Identification and characterization of an efficient acyl-CoA: diacylglycerol acyltransferase 1 (DGAT1) gene from the microalga Chlorella ellipsoidea.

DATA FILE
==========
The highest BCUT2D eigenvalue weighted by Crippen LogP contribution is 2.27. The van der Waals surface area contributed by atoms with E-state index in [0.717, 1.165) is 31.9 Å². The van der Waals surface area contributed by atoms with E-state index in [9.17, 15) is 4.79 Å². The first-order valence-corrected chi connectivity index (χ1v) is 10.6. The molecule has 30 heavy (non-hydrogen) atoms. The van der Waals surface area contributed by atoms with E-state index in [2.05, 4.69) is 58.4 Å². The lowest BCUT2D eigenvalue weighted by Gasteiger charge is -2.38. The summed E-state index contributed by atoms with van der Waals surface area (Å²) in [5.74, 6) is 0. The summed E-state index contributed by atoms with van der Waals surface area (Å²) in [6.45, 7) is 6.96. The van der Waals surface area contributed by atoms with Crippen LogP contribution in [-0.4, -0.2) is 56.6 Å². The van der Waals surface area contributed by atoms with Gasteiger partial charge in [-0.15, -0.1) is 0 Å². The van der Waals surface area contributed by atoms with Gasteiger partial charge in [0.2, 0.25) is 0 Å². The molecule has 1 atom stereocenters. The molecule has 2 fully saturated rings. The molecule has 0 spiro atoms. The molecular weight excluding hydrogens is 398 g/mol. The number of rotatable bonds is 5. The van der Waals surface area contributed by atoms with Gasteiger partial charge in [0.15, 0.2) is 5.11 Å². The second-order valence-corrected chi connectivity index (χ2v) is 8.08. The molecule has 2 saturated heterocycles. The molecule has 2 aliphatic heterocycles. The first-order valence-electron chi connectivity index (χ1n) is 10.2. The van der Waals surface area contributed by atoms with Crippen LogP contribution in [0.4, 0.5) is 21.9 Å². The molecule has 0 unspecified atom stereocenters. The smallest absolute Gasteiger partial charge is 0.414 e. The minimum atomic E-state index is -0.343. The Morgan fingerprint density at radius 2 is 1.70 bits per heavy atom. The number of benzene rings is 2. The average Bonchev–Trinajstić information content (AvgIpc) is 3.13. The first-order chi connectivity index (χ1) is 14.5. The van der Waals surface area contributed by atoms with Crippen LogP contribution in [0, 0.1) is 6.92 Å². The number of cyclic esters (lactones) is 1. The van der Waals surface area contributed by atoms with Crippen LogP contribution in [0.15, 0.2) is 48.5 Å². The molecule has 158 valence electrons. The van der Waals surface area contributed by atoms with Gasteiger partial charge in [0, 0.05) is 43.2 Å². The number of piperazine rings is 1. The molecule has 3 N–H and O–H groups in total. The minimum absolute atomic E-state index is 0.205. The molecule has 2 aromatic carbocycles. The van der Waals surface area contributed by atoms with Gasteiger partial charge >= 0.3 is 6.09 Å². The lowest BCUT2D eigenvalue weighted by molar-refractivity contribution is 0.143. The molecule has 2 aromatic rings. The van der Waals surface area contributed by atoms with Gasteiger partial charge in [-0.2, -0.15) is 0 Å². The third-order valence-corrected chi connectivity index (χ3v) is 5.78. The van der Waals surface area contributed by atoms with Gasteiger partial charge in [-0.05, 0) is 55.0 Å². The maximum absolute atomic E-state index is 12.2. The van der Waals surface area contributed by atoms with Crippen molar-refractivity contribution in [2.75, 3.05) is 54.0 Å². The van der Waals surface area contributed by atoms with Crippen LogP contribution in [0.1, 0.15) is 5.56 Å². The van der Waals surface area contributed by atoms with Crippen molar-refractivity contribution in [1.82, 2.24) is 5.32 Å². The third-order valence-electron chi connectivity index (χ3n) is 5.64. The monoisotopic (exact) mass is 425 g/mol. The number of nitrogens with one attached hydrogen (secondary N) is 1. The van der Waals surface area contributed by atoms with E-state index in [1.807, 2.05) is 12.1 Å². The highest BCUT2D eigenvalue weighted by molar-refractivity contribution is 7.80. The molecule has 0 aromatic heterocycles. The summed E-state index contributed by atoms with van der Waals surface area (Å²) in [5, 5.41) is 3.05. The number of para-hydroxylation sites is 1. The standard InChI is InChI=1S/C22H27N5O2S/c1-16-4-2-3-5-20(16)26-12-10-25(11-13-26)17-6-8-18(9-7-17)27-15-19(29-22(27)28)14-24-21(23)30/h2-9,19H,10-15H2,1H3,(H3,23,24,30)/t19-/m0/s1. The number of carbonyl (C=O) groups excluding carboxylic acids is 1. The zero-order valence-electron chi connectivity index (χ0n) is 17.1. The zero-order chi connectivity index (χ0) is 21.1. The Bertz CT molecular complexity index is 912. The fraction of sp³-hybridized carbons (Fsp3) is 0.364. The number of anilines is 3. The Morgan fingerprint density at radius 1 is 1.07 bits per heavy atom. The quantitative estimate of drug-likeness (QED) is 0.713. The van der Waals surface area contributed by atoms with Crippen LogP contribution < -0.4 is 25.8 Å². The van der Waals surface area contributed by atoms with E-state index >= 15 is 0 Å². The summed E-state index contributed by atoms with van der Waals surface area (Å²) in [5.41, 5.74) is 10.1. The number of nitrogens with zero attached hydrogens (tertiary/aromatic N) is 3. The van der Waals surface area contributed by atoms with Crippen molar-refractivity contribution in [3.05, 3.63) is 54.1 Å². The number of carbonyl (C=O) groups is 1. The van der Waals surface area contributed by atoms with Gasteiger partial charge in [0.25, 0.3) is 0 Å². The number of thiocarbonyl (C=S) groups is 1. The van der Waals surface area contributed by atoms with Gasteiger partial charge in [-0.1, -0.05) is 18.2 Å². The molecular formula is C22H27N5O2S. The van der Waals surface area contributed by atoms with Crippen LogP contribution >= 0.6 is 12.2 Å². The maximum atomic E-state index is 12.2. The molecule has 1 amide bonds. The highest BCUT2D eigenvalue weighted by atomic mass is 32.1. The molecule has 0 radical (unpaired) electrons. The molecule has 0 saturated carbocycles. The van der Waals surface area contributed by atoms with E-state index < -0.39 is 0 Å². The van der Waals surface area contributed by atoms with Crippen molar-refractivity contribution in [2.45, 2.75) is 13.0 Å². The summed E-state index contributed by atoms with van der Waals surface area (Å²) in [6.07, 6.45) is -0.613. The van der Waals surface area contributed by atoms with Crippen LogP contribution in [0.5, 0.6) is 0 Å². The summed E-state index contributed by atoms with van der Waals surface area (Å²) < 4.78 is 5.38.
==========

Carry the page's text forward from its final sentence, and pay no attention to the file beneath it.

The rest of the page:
ABSTRACT: Oil in the form of triacylglycerols (TAGs) is quantitatively the most important storage form of energy for eukaryotic cells. Diacylglycerol acyltransferase (DGAT) is considered the rate-limiting enzyme for TAG accumulation. Chlorella, a unicellular eukaryotic green alga, has attracted much attention as a potential feedstock for renewable energy production. However, the function of DGAT1 in Chlorella has not been reported.A full-length cDNA encoding a putative diacylglycerol acyltransferase 1 (DGAT1, EC 126.96.36.199) was obtained from Chlorella ellipsoidea. The 2,142 bp open reading frame of this cDNA, designated CeDGAT1, encodes a protein of 713 amino acids showing no more than 40% identity with DGAT1s of higher plants. Transcript analysis showed that the expression level of CeDGAT1 markedly increased under nitrogen starvation, which led to significant triacylglycerol (TAG) accumulation. CeDGAT1 activity was confirmed in the yeast quadruple mutant strain H1246 by restoring its ability to produce TAG. Upon expression of CeDGAT1, the total fatty acid content in wild-type yeast (INVSc1) increased by 142%, significantly higher than that transformed with DGAT1s from higher plants, including even the oil crop soybean. The over-expression of CeDGAT1 under the NOS promoter in wild-type Arabidopsis thaliana and Brassica napus var. Westar significantly increased the oil content by 8-37% and 12-18% and the average 1,000-seed weight by 9-15% and 6-29%, respectively, but did not alter the fatty acid composition of the seed oil. The net increase in the 1,000-seed total lipid content was up to 25-50% in both transgenic Arabidopsis and B. napus.We identified a gene encoding DGAT1 in C. ellipsoidea and confirmed that it plays an important role in TAG accumulation. This is the first functional analysis of DGAT1 in Chlorella. This information is important for understanding lipid synthesis and accumulation in Chlorella and for genetic engineering to enhance oil production in microalgae and oil plants.